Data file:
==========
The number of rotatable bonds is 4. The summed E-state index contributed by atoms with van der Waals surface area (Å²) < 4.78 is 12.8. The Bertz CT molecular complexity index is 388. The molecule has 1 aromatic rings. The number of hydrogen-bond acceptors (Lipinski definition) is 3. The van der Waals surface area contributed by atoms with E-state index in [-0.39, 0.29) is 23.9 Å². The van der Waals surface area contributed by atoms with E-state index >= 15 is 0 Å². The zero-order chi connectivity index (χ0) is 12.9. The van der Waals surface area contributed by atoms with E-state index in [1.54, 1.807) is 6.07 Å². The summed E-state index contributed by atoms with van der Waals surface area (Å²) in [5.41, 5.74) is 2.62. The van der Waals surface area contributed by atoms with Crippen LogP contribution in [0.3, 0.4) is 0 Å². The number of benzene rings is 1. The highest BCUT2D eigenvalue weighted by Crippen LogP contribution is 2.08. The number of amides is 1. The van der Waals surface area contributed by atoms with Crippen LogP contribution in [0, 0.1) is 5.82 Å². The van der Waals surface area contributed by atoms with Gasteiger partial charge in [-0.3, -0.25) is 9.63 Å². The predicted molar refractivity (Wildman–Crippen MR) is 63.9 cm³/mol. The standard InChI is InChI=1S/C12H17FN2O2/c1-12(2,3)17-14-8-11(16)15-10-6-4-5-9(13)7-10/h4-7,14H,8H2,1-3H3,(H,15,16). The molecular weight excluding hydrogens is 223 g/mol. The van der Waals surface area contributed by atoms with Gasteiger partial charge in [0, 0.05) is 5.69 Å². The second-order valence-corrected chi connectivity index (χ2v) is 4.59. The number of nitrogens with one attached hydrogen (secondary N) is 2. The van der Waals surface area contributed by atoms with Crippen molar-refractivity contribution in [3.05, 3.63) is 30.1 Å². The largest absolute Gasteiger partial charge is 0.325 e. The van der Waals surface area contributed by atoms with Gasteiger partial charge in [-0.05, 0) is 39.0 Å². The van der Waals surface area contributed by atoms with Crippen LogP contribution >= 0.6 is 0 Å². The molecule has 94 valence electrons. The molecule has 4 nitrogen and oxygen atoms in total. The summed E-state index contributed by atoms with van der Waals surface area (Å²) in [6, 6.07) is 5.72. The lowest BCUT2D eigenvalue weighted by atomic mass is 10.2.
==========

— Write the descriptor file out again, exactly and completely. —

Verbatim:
The number of rotatable bonds is 4. The summed E-state index contributed by atoms with van der Waals surface area (Å²) < 4.78 is 12.8. The Bertz CT molecular complexity index is 388. The molecule has 1 aromatic rings. The number of hydrogen-bond acceptors (Lipinski definition) is 3. The van der Waals surface area contributed by atoms with E-state index in [-0.39, 0.29) is 23.9 Å². The van der Waals surface area contributed by atoms with E-state index >= 15 is 0 Å². The zero-order chi connectivity index (χ0) is 12.9. The van der Waals surface area contributed by atoms with E-state index in [1.54, 1.807) is 6.07 Å². The summed E-state index contributed by atoms with van der Waals surface area (Å²) in [5.41, 5.74) is 2.62. The van der Waals surface area contributed by atoms with Crippen LogP contribution in [0.3, 0.4) is 0 Å². The number of benzene rings is 1. The highest BCUT2D eigenvalue weighted by Crippen LogP contribution is 2.08. The number of amides is 1. The van der Waals surface area contributed by atoms with Crippen LogP contribution in [0, 0.1) is 5.82 Å². The van der Waals surface area contributed by atoms with Gasteiger partial charge in [-0.3, -0.25) is 9.63 Å². The predicted molar refractivity (Wildman–Crippen MR) is 63.9 cm³/mol. The standard InChI is InChI=1S/C12H17FN2O2/c1-12(2,3)17-14-8-11(16)15-10-6-4-5-9(13)7-10/h4-7,14H,8H2,1-3H3,(H,15,16). The molecular weight excluding hydrogens is 223 g/mol. The van der Waals surface area contributed by atoms with Gasteiger partial charge in [0, 0.05) is 5.69 Å². The second-order valence-corrected chi connectivity index (χ2v) is 4.59. The number of nitrogens with one attached hydrogen (secondary N) is 2. The van der Waals surface area contributed by atoms with Crippen molar-refractivity contribution in [3.05, 3.63) is 30.1 Å². The largest absolute Gasteiger partial charge is 0.325 e. The van der Waals surface area contributed by atoms with Gasteiger partial charge in [-0.05, 0) is 39.0 Å². The van der Waals surface area contributed by atoms with Crippen LogP contribution >= 0.6 is 0 Å². The molecule has 94 valence electrons. The molecule has 4 nitrogen and oxygen atoms in total. The summed E-state index contributed by atoms with van der Waals surface area (Å²) in [6, 6.07) is 5.72. The lowest BCUT2D eigenvalue weighted by atomic mass is 10.2.